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No. 2326 (Md. Ct. Spec. App. Sep. 13, 2018)

No. 2326



Circuit Court for Baltimore City
Case No. 196304002


Leahy, Shaw Geter, Sharer, J. Frederick (Senior Judge, Specially Assigned), JJ. Opinion by Sharer, J. *This is an unreported opinion, and it may not be cited in any paper, brief, motion, or other document filed in this Court or any other Maryland Court as either precedent within the rule of stare decisis or as persuasive authority. Md. Rule 1-104.

In this appeal, we consider the challenge by appellant, Tony Ford, to the denial of his petition for a writ of actual innocence by the Circuit Court for Baltimore City.

Petitions for writs of actual innocence are governed by Maryland Code (2001, 2008 Repl. Vol., 2016 Supp.), Criminal Procedure Article (CP), § 8-301. For claims of newly discovered evidence, the statute provides, in relevant part:

(a) A person charged by indictment or criminal information with a crime triable in circuit court and convicted of that crime may, at any time, file a petition for writ of actual innocence in the circuit court for the county in which the conviction was imposed if the person claims that there is newly discovered evidence that:

(1) creates a substantial or significant possibility that the result may have been different, as that standard has been judicially determined; and
(2) could not have been discovered in time to move for a new trial under Maryland Rule 4-331.

CP § 8-301(a).

On retrial following a mistrial, Ford was convicted by a jury of first degree murder and use of a handgun in the commission of a felony, and was sentenced to life in prison for the murder conviction and a concurrent 20-year term for the handgun conviction. He availed himself of various post-conviction avenues seeking relief, including an application for review of sentence by a three-judge panel; direct appeal to this court, which affirmed in an unreported opinion, Ford v. State, No. 1614, Sept. Term, 1997 (filed June 5, 1998); a petition for post-conviction relief; and leave to appeal to this Court. Each of his efforts was unsuccessful.

Ford was also convicted of wearing, carrying and transporting a handgun, but for sentencing purposes, the conviction was merged.

On September 3, 2015, Ford filed a petition for writ of actual innocence, alleging the he had obtained new evidence that prosecutors in his jury trial withheld an exculpatory statement that incriminated another person for the murder of which he was convicted. Following a hearing, the circuit court denied relief.

Ford's assertions that the prosecution withheld potentially exculpatory evidence from his trial counsel is not at issue in this appeal. In his Petition for Writ of Actual Innocence, Ford noted that, parallel to this proceeding, he has filed a Petition to Reopen Postconviction Proceedings based on the alleged Brady [v. Maryland, 373 U.S. 83 (1963)] violations.

In his petition for writ of actual innocence, Ford contended that the State failed to disclose the statement of one Perry Nelson, who had allegedly informed police that the victim, Darius Langley, had come to him and told him who would be responsible if "something should happen" to him. Nelson's statement implicated a person other than Ford. The circuit court held a hearing on the writ, which consisted of the testimony of Ford's trial counsel and Ford, of whom just one substantive question was asked.

Ford was asked by his counsel if he was, in any way, involved in the homicide of Langley, to which Ford replied "No, ma'am."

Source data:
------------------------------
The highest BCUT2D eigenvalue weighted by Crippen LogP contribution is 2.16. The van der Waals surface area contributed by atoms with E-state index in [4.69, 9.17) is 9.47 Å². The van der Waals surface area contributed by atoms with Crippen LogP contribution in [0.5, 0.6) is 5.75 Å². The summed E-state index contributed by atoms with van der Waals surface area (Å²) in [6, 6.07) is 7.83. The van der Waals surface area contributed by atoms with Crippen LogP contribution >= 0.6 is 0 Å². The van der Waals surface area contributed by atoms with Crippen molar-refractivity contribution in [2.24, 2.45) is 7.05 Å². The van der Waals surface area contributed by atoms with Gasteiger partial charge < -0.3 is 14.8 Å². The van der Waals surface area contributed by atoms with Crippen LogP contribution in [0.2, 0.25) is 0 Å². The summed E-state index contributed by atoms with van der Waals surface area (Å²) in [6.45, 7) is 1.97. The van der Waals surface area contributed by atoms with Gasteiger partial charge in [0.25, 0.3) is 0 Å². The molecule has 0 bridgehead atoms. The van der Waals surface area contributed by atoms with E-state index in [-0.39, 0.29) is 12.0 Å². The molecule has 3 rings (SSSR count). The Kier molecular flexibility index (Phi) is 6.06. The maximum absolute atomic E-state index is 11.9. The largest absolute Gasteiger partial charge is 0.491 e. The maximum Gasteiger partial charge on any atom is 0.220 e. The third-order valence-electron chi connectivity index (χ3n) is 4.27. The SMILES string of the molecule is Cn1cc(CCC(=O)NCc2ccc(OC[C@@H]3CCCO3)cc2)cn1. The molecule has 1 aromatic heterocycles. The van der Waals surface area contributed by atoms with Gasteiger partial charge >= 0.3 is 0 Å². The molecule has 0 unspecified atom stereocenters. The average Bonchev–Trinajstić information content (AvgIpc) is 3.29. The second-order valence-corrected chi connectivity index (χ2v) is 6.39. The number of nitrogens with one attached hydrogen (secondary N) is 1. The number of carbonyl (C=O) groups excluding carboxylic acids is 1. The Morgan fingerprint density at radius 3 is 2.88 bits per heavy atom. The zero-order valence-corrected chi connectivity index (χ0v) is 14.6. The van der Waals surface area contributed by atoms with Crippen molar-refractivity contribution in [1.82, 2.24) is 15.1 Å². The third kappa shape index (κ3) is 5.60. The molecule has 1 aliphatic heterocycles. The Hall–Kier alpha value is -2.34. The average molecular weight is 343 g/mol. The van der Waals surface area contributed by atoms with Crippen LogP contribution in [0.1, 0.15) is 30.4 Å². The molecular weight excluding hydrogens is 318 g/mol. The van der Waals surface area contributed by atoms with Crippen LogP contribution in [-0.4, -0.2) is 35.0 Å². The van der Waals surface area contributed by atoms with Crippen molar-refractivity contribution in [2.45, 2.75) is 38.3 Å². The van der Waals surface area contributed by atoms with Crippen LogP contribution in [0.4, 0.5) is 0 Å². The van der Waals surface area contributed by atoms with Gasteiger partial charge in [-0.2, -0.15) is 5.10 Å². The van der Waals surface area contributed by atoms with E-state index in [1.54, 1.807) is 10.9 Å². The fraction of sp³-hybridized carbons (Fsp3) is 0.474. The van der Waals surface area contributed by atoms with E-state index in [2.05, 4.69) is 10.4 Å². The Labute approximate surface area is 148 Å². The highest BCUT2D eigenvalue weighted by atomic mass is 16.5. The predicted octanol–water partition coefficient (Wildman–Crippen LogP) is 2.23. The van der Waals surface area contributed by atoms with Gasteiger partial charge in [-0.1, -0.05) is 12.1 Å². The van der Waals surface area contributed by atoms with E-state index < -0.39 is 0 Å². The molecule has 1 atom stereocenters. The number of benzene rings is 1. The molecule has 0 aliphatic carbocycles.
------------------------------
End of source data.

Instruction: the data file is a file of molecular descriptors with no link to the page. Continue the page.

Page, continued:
Standard of Review

We review the denial of the petition for writ of actual innocence, after a hearing, under an abuse of discretion standard. Smallwood v. State, 451 Md. 290, 308-09 (2017) (citing State v. Hunt, 443 Md. 238, 247-48 (2015)); Smith v. State, 233 Md. App. 372, 411 (2017) (quoting Smallwood, 451 Md. at 308-09). "Under that standard, this Court 'will not disturb the circuit court's ruling, unless it is well removed from any center mark imagined by the reviewing court and beyond the fringe of what the court deems minimally acceptable.'" Patterson v. State, 229 Md. App. 630, 639 (2016) (quoting McGhie v. State, 224 Md. App. 286, 298 (2015)). We accept the circuit court's factual findings unless clearly erroneous. Smith, 233 Md. App. at 412 (citing Yonga v. State, 221 Md. App. 45, 95 (2015)).

In order "to prevail on a petition for writ of [actual] innocence, the petitioner must produce evidence that is newly discovered, i.e., evidence that was not known to petitioner at trial." Smith, 233 Md. App. at 410 (citing Hawes v. State, 216 Md. App. 105, 134-36 (2014)). "Pursuant to CP § 8-301(a), the newly discovered evidence must satisfy two requirements: (1) it must be such that it 'could not have been discovered in time to move for a new trial under Maryland Rule 4-331'; and (2) it must create 'a substantial or significant possibility that the result may have been different.'" Id. (quoting CP § 8-301(a)). However, as this Court acknowledged in Smith, the Court of Appeals has also determined that there is a third requirement to prevail on a claim based on newly discovered evidence - that it "'speaks to' the petitioner's actual innocence[.]" Id. at 411. Accord Smallwood, 451 Md. at 323 (concluding that CP § 8-301 "requires a petitioner to allege he or she is 'actually innocent,' meaning he or she did not commit the crime, to petition for relief under the statute").

Newly Discovered Evidence

Ford bears the burden of showing that he has satisfied each of the requirements under CP § 8-301, as well as a sufficient allegation that he is actually innocent of the murder of Darius Langley. See Smallwood, 451 Md. at 323.

CP § 8-301(g), provides that, in order to prevail on a petition for actual innocence, "[a] petitioner in a proceeding under this section has the burden of proof."

Ford contends that the State withheld the statement made by Perry Nelson to one of the police detectives, wherein Nelson told the police that Langley was his good friend and that Langley had told him that if anything were to happen to him, "to get Kinard" because he (Langley) had "robbed [Kinard's] boys."